high, then a low priority program sending messages can starve a
  higher process program, and if it is low, the low prioriy processes
  can preempt higher priority processes.

* Userspace peer-to-peer messaging via sockets (for instance) needs a
  persistent store of client identities ("names"). Writing this so
  that race conditions are minimised is not simple, and doing so makes
  the whole messaging infrastructure more complex. I hope the example
  at the beginning of this email makes it clearer why we'd rather not
  have such.

* It was mentioned before that KBUS being a kernel module makes it
  significantly smaller, as it can leverage code that is already
  present in the kernel. This can be important on embedded systems,
  since NAND flash is slow, and loading an extra few MB of library can
  slow the boot process down unacceptably.

  This matters to us quite a lot, it may matter less to the general
  kernel community...

* Despite having said that we weren't aiming for the sort of security
  handling that DBus provides, some security considerations are of
  interest. In particular, being a kernel module means that KBUS
  definitatively knows the identity of the sender and recipient(s) of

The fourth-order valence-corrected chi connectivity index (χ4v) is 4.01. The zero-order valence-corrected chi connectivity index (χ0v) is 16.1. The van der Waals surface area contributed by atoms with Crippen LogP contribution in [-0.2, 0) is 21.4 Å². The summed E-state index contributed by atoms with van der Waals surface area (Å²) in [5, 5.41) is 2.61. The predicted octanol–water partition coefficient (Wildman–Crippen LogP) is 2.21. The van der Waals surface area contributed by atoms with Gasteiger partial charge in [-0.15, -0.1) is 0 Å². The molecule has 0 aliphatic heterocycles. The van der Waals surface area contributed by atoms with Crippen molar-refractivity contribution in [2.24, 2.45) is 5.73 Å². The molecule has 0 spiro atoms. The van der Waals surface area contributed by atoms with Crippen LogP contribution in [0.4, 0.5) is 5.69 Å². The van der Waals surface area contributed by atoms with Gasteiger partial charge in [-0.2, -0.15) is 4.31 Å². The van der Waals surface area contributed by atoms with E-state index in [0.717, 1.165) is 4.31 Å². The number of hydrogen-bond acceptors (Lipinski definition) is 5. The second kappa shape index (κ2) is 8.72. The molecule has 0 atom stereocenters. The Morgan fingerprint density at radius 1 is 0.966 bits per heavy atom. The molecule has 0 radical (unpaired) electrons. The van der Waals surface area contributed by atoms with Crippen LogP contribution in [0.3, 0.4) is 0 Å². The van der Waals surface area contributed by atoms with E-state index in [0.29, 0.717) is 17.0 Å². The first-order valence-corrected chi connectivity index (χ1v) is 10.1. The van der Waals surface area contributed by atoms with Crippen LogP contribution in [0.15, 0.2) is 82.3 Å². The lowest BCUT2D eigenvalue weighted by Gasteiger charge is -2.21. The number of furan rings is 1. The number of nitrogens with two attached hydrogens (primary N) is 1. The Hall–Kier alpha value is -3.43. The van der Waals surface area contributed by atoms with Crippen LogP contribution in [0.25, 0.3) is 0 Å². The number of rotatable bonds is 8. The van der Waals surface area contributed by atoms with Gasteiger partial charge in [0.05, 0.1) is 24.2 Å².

each message. This makes it possible, for instance, for a sender of
  a request to assert that it should only succeed (at "write" time) if
  the intended recipient is that expected (so if the original recipient
  unbinds and a new recipient rebinds, this can be trivially
  detected - we use this so a sender can realise that the replier has
  changed and will not have any required state).

* Coming back to the "being in the kernel means more code reuse"
  issue, this is not insignificant. If your message manager crashes,
  for whatever reason, you will typically have lost all the in-transit
  messages. This is a fairly serious issue. Reusing lots of well
  tested code, and having to adhere to a moderately rigourous coding
  style and set of practices helps a lot. It's not enough by itself to
  justify being in the kernel, but it should not be ignored as a
  contributory factor once one is balancing issues.

* Being in the kernel means that it should be a lot easier to scale to
  multiple processors. And other forms of scaling that the kernel does
  for you (more or less).

* I've recently received a specific request for support of messaging
  between kernel and userspace (and vice-versa). I've yet to look at
  the feasibility of this (it's my next job after this email), but I
  think it's a fairly simple and non-obscure set of changes to KBUS. I
  don't believe this would be as true of a userspace system.

  This would allow us to replace writing to a user process that exists
  merely to write to a (locally written) driver for a piece of
  hardware with direct communication with that driver.

Tibs